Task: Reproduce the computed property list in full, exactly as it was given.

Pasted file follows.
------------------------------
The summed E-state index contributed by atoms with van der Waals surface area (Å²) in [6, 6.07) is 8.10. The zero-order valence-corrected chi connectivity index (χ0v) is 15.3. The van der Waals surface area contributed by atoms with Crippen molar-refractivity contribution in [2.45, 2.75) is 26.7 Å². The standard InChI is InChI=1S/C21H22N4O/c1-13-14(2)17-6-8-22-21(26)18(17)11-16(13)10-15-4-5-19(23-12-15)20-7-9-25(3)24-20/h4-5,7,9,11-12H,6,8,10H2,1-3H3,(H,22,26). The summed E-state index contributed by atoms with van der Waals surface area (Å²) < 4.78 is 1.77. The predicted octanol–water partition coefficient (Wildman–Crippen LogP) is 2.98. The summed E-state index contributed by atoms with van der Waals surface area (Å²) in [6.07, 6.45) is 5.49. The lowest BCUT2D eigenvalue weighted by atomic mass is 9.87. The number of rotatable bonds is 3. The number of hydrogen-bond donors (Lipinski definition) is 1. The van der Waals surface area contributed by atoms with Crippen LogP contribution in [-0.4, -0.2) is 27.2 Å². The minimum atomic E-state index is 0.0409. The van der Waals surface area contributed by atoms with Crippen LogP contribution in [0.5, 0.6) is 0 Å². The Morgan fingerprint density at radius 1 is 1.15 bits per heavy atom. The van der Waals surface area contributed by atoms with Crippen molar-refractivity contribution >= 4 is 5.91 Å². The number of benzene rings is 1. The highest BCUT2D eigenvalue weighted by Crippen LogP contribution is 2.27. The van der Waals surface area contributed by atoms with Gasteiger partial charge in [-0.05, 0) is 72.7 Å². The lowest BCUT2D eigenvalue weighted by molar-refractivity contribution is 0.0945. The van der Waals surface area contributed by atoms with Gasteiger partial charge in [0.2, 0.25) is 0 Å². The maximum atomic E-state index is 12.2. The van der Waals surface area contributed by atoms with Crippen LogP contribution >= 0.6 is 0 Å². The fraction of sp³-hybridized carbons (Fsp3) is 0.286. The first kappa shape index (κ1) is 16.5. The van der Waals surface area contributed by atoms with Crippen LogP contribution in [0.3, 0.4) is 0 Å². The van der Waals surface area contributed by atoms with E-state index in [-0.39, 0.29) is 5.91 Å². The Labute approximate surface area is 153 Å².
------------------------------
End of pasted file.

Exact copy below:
The summed E-state index contributed by atoms with van der Waals surface area (Å²) in [6, 6.07) is 8.10. The zero-order valence-corrected chi connectivity index (χ0v) is 15.3. The van der Waals surface area contributed by atoms with Crippen molar-refractivity contribution in [2.45, 2.75) is 26.7 Å². The standard InChI is InChI=1S/C21H22N4O/c1-13-14(2)17-6-8-22-21(26)18(17)11-16(13)10-15-4-5-19(23-12-15)20-7-9-25(3)24-20/h4-5,7,9,11-12H,6,8,10H2,1-3H3,(H,22,26). The summed E-state index contributed by atoms with van der Waals surface area (Å²) < 4.78 is 1.77. The predicted octanol–water partition coefficient (Wildman–Crippen LogP) is 2.98. The summed E-state index contributed by atoms with van der Waals surface area (Å²) in [6.07, 6.45) is 5.49. The lowest BCUT2D eigenvalue weighted by atomic mass is 9.87. The number of rotatable bonds is 3. The number of hydrogen-bond donors (Lipinski definition) is 1. The van der Waals surface area contributed by atoms with Crippen LogP contribution in [-0.4, -0.2) is 27.2 Å². The minimum atomic E-state index is 0.0409. The van der Waals surface area contributed by atoms with Crippen LogP contribution in [0.5, 0.6) is 0 Å². The Morgan fingerprint density at radius 1 is 1.15 bits per heavy atom. The van der Waals surface area contributed by atoms with Crippen molar-refractivity contribution >= 4 is 5.91 Å². The number of benzene rings is 1. The highest BCUT2D eigenvalue weighted by Crippen LogP contribution is 2.27. The van der Waals surface area contributed by atoms with Gasteiger partial charge in [-0.05, 0) is 72.7 Å². The lowest BCUT2D eigenvalue weighted by molar-refractivity contribution is 0.0945. The van der Waals surface area contributed by atoms with Gasteiger partial charge in [0.2, 0.25) is 0 Å². The maximum atomic E-state index is 12.2. The van der Waals surface area contributed by atoms with Crippen LogP contribution >= 0.6 is 0 Å². The fraction of sp³-hybridized carbons (Fsp3) is 0.286. The first kappa shape index (κ1) is 16.5. The van der Waals surface area contributed by atoms with Crippen LogP contribution in [0.3, 0.4) is 0 Å². The van der Waals surface area contributed by atoms with E-state index in [-0.39, 0.29) is 5.91 Å². The Labute approximate surface area is 153 Å².